I'm trying hard with the Booker longlist reading this year I really am, and it is no reflection on the quality of the list, which after all I can't comment on until I have read in its entirety, but I was suddenly drowned by a huge wave of ennui at more reading to prescription.
Sometimes I love directed reading, sometimes not, and I can see that I may have shot myself in the foot here because there we are about to finish a shared year of reading War & Peace together and before that we conquered Ulysses. It could be argued all prescriptive enough reading processes in their own way.
But I've done a lot of that day-to-day directed reading as well recently, and most willingly before meeting and talking to the authors at Port Eliot Festival, but I was dipping into a book that had arrived from OUP, The Pleasures of Reading in an Age of Distraction by Alan Jacobs (who writes a blog Text Patterns here) and suddenly I found myself very comfortably esconced on Planet Jacobs with Alan's idea...
'....my commitment to one dominant, overarching, nearly definitive principle for reading: Read at Whim.'
There's a great deal more to Professor Jacob's arguments, this is an OUP book after all, and having decided that I absolutely did need to read at Whim that very minute I didn't really want to read this one cover to cover either (sorry Alan) though I will eventually. So what follows is is in no way a definitive representation of the arguments, more a sifted version that held relevance for me at that particular moment, ideas that gave me pause for thought.
I browsed Alan Jacobs's dissection of some of the books out there which go for the prescriptive angle, most of which I have on my shelves.
'...dreadful...violation of the sovereignty of Whim'
and I've always felt the same, love the pictures but the book has felt wrong from the start...not a single book by Penelope Fitzgerald in there. How to Read Like a Professor comes under much scrutiny too and Jacobs argues both the fors (the promise of expertise may be attractive to some) and the againsts (reading = drudgery).
For a marginalia-ist like me there is an interesting section about writing in books and with reference to library books. A heinous crime to many including me, a sort of looting of the future reader's mind in a way, which is why I always have to have my own copy of a book and which, once written in I never lend out... it would feel like lending out my diary. Alan Jacobs and I are kindred spirits, no good putting a question mark in the margin for me and Alan, the question and the thought needs to be written down, a chance to recapture what you were experiencing when you first read the passage, and from which your future self may benefit. If I do that it needs to be somewhere in the book itself.
The reader of the library book is 'not allowed' to write in the book but the fact that they do, far from being seen as loutish book behaviour could be seen as an indication of the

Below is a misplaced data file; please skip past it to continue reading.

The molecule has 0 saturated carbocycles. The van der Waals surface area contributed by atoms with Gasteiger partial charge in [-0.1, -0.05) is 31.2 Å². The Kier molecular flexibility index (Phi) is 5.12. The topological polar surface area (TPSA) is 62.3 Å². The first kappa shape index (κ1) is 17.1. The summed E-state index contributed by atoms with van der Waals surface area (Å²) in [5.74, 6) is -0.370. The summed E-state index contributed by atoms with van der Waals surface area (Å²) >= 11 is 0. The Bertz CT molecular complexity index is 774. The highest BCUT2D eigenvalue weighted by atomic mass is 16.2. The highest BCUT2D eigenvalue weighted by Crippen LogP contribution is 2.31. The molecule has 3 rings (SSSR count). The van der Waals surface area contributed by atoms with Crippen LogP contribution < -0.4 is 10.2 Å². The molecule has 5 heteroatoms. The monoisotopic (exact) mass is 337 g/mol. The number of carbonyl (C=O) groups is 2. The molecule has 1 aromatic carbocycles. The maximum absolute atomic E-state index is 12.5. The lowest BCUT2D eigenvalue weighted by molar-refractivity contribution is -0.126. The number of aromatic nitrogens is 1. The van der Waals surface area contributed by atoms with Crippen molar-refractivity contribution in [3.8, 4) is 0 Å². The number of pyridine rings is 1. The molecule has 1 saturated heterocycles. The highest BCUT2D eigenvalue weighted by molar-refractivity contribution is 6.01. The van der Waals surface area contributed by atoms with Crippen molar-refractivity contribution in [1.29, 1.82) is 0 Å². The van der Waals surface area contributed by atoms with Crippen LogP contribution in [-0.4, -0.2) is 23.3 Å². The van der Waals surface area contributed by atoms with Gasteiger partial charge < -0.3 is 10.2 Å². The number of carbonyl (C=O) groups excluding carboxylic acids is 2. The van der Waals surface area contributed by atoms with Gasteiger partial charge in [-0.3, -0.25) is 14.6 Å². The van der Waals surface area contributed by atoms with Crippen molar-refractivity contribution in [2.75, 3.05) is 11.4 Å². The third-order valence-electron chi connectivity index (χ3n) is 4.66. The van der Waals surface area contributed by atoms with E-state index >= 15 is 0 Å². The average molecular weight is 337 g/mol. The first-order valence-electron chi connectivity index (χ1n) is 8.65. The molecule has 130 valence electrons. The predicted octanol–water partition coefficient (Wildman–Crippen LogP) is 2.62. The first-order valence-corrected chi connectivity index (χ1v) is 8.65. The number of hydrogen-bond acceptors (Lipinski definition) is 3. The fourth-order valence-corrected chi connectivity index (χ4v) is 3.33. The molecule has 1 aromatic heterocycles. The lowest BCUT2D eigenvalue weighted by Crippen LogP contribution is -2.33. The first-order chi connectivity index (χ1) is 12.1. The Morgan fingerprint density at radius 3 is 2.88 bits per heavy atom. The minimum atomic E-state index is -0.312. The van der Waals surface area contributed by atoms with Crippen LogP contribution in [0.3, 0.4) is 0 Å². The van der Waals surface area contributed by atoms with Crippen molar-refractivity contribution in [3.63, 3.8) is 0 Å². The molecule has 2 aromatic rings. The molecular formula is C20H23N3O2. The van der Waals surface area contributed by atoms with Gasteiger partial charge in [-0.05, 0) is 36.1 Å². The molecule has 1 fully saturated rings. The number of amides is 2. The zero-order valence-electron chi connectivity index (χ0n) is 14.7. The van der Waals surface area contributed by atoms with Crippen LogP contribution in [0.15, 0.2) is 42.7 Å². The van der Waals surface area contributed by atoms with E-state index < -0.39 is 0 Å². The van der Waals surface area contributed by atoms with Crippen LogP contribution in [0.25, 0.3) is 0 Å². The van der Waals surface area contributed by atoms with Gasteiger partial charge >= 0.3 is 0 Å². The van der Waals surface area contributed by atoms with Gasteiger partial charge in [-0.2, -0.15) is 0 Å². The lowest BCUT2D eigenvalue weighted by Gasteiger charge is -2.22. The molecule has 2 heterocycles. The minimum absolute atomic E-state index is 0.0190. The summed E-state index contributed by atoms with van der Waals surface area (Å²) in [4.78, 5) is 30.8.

'admirably irrepressible and responsive readers who can't afford their own books.'
And for those who may be squinting to see what that card says, it came from Slightly Foxed some years ago and yes, you need to have due regard for your viscera if you stealeth a book from my library.
Balancing that process of marginalia for Alan Jacobs is the suggestion that this can all be overdone, the continuity of reading interrupted and to the detriment of the reader. Uninterrupted flow might be an essential aspect of the book, in Alan's words
'I was blaming the road for my own riding of the brakes.'
Some books may require a lot of commentary, others only a little and ..
'Lord help the person who annotates a Harry Potter book or the latest John Grisham. In books of that kind momentum is not to be squandered.'
There is what looks like a really interesting section on e reading and in particular the Kindle, and it's not all bad news, plus some commentary on the current fashion for sharing your progress with a book page by page online as if in a race, which just might be. However by now I am so overcome by Whim that I am done with the distraction of Alan Jacobs's book (a sentiment which I have a feeling Alan would understand and even applaud ) because I now want the pleasures of reading back.
The extreme reader, to coin a phrase, is a rare bird indeed. ("I have done what people do, my life makes a reasonable showing," Lynne Sharon Schwartz writes. "Can I go back to my books now?") Such people are born, not made, I think; or mostly born and only a little made. They take care of themselves; they always do go back to their books.
Yes indeed, Whim was me so I settled down with a huge pile of books to pay attention to my Inner Whim and settled on three that I really did want to read now and I am right back in my reading groove with each of them.
Fortunately for me I was not overcome with paying attention to my Inner Whim before I had made a start on the Booker longlist with The Sense of An Ending by Julian Barnes, and the book already a victim of the pencil. However I can now see that reading this novel may just have contributed to my increased susceptibility to all this, because I'm not sure I'm going to read anything else on the list that will match up to it.
The truth is actually that I love it so much I don't want to risk finding something on the list I might like more.
Rubbish thinking isn't it.
I'm wondering what you may be reading now and why, and how's your Inner Reading Whim faring today??